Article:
the giant thistle, Onopordum acantheum, still a baby, with Verbascum in the foreground
A week of high pressure, sunshine and warmth has really pushed the garden on. Indeed, this has been a weekend of watering to ensure that the sunflowers, new herbaceous, sweet peas and transplanted polyanthus don’t suffer a check. In previous years, we’ve found that the sweet peas can often suffer quite a check in growth once planted out. This year, we germinated the seed much later and as soon as they were ready to go out (early May), we planted them out. No yellowing leaves, no check – something to note for next year – don’t be in too much of a hurry to plant them in the spring!
This weekend, we have started to plant out the Dahlias – between the two teacup yews in the walled garden and round in the ‘kitchen garden’, the air of which is now filled with the scent of the white lilac.The dahlias should provide a welcome blast of strong colour right through until the first frosts. As well as a dwarf variety, we are also growing Bishops Children again with its lovely dark-red foliage, a perfect foil for the almost tropical-coloured blooms. Over the next couple of weeks, we’ll get the other bedding planted out; for the moment, it can stay cosseted in the greenhouse, with a weekly feed of Phostrogen to keep it moving.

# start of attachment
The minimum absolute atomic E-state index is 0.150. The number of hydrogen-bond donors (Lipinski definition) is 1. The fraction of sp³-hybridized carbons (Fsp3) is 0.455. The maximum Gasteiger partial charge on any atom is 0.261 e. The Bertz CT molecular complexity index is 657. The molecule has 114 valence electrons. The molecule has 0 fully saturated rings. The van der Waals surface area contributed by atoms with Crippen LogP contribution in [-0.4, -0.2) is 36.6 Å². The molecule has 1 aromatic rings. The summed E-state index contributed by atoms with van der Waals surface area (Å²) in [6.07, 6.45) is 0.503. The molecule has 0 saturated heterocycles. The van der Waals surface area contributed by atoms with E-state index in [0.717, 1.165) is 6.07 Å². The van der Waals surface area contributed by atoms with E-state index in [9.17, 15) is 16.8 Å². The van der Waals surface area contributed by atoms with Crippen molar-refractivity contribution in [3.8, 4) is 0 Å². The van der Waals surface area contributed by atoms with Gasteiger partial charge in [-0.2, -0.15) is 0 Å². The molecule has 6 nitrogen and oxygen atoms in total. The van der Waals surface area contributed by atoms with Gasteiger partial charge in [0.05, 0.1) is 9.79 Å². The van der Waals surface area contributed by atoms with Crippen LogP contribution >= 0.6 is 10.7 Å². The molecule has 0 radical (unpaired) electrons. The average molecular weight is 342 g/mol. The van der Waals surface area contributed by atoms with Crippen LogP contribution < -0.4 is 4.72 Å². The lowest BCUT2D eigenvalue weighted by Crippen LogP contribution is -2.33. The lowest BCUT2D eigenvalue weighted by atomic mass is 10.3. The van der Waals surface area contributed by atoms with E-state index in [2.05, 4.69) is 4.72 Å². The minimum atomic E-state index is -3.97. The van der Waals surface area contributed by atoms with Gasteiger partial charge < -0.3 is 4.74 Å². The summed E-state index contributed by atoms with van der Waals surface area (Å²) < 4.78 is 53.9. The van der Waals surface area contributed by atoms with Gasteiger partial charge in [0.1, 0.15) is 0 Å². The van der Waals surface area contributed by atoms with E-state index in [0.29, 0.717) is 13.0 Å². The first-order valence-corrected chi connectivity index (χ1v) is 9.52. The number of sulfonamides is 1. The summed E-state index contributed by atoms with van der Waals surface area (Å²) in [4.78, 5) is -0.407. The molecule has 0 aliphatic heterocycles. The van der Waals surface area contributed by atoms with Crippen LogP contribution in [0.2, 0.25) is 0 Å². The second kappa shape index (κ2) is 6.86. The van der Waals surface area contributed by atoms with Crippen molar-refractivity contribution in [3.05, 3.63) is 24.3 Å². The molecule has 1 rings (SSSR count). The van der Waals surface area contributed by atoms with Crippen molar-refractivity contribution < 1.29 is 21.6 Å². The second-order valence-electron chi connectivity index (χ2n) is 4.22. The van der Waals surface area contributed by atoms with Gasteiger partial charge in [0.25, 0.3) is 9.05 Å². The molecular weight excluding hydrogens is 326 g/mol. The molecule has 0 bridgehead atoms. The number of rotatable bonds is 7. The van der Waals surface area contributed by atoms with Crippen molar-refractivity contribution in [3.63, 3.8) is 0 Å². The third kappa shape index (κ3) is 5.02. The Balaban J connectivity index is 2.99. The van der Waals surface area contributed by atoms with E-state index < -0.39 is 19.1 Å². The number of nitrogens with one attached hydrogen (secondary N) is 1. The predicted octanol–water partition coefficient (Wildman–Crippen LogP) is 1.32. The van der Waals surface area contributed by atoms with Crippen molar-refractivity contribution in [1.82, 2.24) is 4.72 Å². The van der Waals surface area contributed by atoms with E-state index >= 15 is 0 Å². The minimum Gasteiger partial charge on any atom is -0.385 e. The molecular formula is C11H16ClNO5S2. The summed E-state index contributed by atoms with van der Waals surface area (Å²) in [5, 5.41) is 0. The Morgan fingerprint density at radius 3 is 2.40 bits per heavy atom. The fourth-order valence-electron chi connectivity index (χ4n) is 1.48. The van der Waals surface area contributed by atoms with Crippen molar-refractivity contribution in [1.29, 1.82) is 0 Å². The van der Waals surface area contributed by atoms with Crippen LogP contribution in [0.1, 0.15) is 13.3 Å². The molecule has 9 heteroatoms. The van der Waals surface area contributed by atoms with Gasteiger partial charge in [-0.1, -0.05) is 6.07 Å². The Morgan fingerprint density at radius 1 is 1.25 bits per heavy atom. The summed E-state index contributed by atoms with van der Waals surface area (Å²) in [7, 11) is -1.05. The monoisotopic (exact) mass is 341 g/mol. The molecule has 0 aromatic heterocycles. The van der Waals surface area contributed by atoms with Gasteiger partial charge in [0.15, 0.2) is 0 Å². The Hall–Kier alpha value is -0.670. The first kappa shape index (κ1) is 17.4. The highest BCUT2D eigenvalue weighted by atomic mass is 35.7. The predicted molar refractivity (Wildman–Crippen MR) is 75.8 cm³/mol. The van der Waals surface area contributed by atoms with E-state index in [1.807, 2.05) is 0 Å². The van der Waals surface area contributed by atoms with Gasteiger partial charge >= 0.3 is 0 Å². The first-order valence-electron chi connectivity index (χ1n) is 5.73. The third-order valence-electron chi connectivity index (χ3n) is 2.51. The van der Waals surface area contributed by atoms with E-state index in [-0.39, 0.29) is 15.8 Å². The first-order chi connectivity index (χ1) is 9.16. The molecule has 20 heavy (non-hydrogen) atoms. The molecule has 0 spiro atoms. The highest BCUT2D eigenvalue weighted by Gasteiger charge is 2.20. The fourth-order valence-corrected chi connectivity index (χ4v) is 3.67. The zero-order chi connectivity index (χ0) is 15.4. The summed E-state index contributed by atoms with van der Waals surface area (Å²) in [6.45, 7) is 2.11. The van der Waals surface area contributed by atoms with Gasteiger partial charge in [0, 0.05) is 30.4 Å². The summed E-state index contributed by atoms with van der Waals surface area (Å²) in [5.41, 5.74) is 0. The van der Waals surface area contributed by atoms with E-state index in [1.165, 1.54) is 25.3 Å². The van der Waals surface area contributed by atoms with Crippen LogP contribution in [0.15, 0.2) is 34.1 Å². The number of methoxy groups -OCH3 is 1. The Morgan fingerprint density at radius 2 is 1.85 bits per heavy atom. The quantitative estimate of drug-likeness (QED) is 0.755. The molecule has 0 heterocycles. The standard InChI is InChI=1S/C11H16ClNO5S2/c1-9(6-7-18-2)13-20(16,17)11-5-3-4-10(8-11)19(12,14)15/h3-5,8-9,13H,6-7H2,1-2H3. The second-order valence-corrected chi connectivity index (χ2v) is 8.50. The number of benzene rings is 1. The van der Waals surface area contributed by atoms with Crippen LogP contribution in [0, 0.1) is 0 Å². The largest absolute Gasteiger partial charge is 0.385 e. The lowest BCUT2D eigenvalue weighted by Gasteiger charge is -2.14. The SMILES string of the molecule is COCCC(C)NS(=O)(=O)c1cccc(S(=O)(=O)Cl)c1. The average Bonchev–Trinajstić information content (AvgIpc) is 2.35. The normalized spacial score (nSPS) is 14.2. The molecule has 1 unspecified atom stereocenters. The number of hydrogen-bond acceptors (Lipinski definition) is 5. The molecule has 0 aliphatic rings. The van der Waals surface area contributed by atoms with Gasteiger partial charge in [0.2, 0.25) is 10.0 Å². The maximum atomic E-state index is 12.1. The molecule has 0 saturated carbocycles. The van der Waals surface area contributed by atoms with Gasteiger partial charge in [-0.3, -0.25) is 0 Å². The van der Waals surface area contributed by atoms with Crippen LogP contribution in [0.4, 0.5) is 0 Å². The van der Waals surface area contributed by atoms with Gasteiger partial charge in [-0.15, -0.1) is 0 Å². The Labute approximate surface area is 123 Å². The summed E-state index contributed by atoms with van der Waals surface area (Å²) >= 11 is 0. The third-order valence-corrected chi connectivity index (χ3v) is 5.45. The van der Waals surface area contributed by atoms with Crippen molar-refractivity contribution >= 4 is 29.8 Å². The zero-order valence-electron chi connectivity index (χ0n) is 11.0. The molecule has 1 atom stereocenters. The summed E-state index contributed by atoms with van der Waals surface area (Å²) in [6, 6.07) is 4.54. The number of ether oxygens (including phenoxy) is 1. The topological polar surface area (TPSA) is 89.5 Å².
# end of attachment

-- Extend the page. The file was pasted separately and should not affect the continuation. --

Tree peony in the woodland (species not known)
The rhododendrons in the woodland this year have been marvellous and just keep on coming – a positive legacy from last summer’s washout! With them the focus of attention at the moment, I nearly missed the tree peony flowering there – unlike the yellow Ludlowii which seeds itself in the walled garden, this one is a more modest size and a has a rather old-fashioned, poppy-shaped, dark red flower.
the east-facing border, with Perennial cornflower (Centaurea Montana) and Heuchera in the foreground
lupins in the south-facing border – quite a spectacle!
As the days go on, the herbaceous starts to change from green to technicolour – irises, geraniums, blue perennial cornflower, lupins in all shades, to name but a few, but my favourite are the Granny’s Bonnets – aquilegia,
Aquilegia, ‘Granny’s Bonnets’, surely one of the most diverse cottage-garden perennials
a contrast of golden and dark-purple acers (Crimson King) growing in the policies near the pond. The deciduous trees at this time of the year are at their best.
which we grew from seed a couple of years ago and which are themselves now starting to set seed. Each clump offers a different colour combination – some blowsy, some quite unassuming – all very beautiful.
Finally, our Laburnum, now freed from the deep shade caused by a tall holly, is in full blossom now – a cascade of golden rain – surely one of the most beautiful early summer trees.
the south-facing border looking east, with Aquilegia in the foreground, Verbascum and lupins in the distance